Figure 4 shows a subtle T1 increase in the MRF T1 map of the nodules at the right occipital horn, which was evident on both the axial and coronal T1 maps. ROI and sub-voxel PV analysis in Figure 3cd show a distinct cluster in this region as compared to the other nodules, cortical GM and WM. This distinct signal abnormality was not appreciable on the conventional MRI scans. The patient underwent invasive evaluation with stereotactic-EEG (SEEG) targeting multiple brain regions including the nodules as shown in Figure 5. The nodules with abnormal signals shown by MRF analysis were consistent with the interictal SEEG findings and ictal onset of a typical seizure. Electrical stimulation of the electrodes in these nodules (L6 and L7) produced habitual auras in this patient. The patient is scheduled to undergo laser ablation of the epileptic nodules.


MR fingerprinting is potentially significant for epilepsy patients, for the identification of otherwise inconspicuous epileptogenic lesions using quantitative T1, T2 and PV maps. Here we demonstrated two cases where MRF was able to demonstrate potentially important information that was unavailable in a conventional clinical protocol. Therefore, we believe that the tissue-specific fingerprints of epileptic and normal brain structures from this method may assist epilepsy surgery planning.


The authors would like to acknowledge funding from Siemens Healthcare and NIH grants NIH 1R01EB016728 and NIH 5R01EB017219


1. Ma D, Jiang Y, Chen Y, McGivney D, Mehta B, Gulani V, Griswold M. Fast 3D magnetic resonance fingerprinting for a whole-brain coverage. Magn. Reson. Med. [Internet] 2017;0:1–8. doi: 10.1002/mrm.26886.

2. Ma D, Pierre EY, McGivney DF, Mehta B, Chen Y, Jiang Y, Griswold MA. Applications of low rank modeling to fast 3D MRF. Proc. Intl. Soc. Mag. Reson. Med. 25 2017.

3. Deshmane A, McGivney D, Badve C, Gulani V, Griswold M. Dictionary approach to partial volume estimation with MR Fingerprinting: validation and application to brain tumor segmentation. In: Proc. Intl. Soc. Mag. Reson. Med. 25 (2017). ; 2017. p. 132.

4. Mcgivney D, Deshmane A, Jiang Y, Ma D, Griswold M. A Bayesian Approach to the Partial Volume Problem in Magnetic Resonance Fingerprinting. Magn.Reson.Med, In press.

5. Huppertz HJ, Wellmer J, Staack AM, Altenmüller DM, Urbach H, Kröll J. Voxel-based 3D MRI analysis helps to detect subtle forms of subcortical band heterotopia. Epilepsia 2008;49:772–785. doi: 10.1111/j.1528-1167.2007.01436.x.


Figure 1: Flowchart of the proposed analysis. (1) Images generated from the 3D MRF scan were first used to provide T1 and T2 maps, from which the voxel-based ROI analysis was performed. (2) PV-MRF was applied to the same images to generate partial volume fraction maps that characterize tissue composition in each voxel and highlight boundaries and suspicious regions. (3) Bayesian PV analysis was performed on the same images to characterize tissue properties in the sub-voxel level. This method is helpful on characterizing lesion without any assumption of tissue compositions, and differentiating pure lesion from partial volume of normal tissues.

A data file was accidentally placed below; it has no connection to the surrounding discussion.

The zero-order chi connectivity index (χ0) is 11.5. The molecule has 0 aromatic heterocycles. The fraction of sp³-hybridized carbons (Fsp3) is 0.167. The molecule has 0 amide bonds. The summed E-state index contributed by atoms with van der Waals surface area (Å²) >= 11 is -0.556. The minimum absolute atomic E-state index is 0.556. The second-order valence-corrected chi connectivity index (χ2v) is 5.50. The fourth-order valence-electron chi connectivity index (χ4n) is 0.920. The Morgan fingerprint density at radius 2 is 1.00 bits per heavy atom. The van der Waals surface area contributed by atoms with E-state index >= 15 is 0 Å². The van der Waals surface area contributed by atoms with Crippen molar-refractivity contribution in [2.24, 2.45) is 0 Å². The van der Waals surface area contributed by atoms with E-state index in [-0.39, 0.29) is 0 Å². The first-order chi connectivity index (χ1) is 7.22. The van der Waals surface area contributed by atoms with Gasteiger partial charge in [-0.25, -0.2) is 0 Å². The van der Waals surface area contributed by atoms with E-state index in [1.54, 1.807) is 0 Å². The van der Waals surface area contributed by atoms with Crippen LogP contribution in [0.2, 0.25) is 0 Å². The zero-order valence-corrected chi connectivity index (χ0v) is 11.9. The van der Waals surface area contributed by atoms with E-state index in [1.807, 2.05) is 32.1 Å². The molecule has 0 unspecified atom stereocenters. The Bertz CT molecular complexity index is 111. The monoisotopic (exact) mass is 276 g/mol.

Figure 2: Comparison of the results from the first patient: (top row) T1-weighted and T2-weighted images from the clinical scans; (middle row) T1 and T2 maps from the 3D MRF scan; (bottom row) gray matter fraction map from PV-MRF (left) and from VBM analysis (right). The potential epileptic pathology (zoomed-in and highlighted) identified from the MRF results were not seen from the conventional MRI scans and VBM analysis based on T1-w images.

Figure 3: Tissue characterization from voxel and sub-voxel analysis for patient 1 (top) and 2 (bottom). (a,c) ROIs were drawn from four typical regions from the T1 and T2 maps. The T1 and T2 values from all voxels in each ROI were plotted and compared. (b,d) One voxel from each region was selected and analyzed using the Bayesian partial-volume method. This method picks out multiple potential tissue compositions from a single voxel, providing sub-voxel evidence on whether a signal change from the T1 and T2 maps is from a lesion tissue (single and compact cluster) or partial volume of normal tissues (separate clusters).

Figure 4: Comparison of the results from the second patient: (top) T1-weighted images in axial and coronal views from the clinical scans, as well as the gray matter map derived from the VBM analysis; (bottom) T1 maps from the 3D MRF scan in axial and coronal views, as well as the gray matter fraction map from the PV-MRF method. The potential epileptic pathology (zoomed-in and highlighted) identified from the MRF results shows elevated and heterogeneous signals that are not shown from the conventional results.

Figure 5: (Top) Stereotactic-EEG (SEEG) implantation map for P2 (right view, oblique front view and top view). Multiple brain regions were implanted on both sides of the brain. Electrode L was implanted obliquely to target the nodular heterotopia lesions on the right side. (Bottom) Contacts L6 and L7 are marked with red spheres and their locations are shown in the lower row. These contacts were located at the region where MRF showed signal hyperintensity. Stimulation of these two electrodes produced habitual auras in this patient. Ictal onset of typical seizure was also detected on L6 and L7.

Proc. Intl. Soc. Mag. Reson. Med. 26 (2018)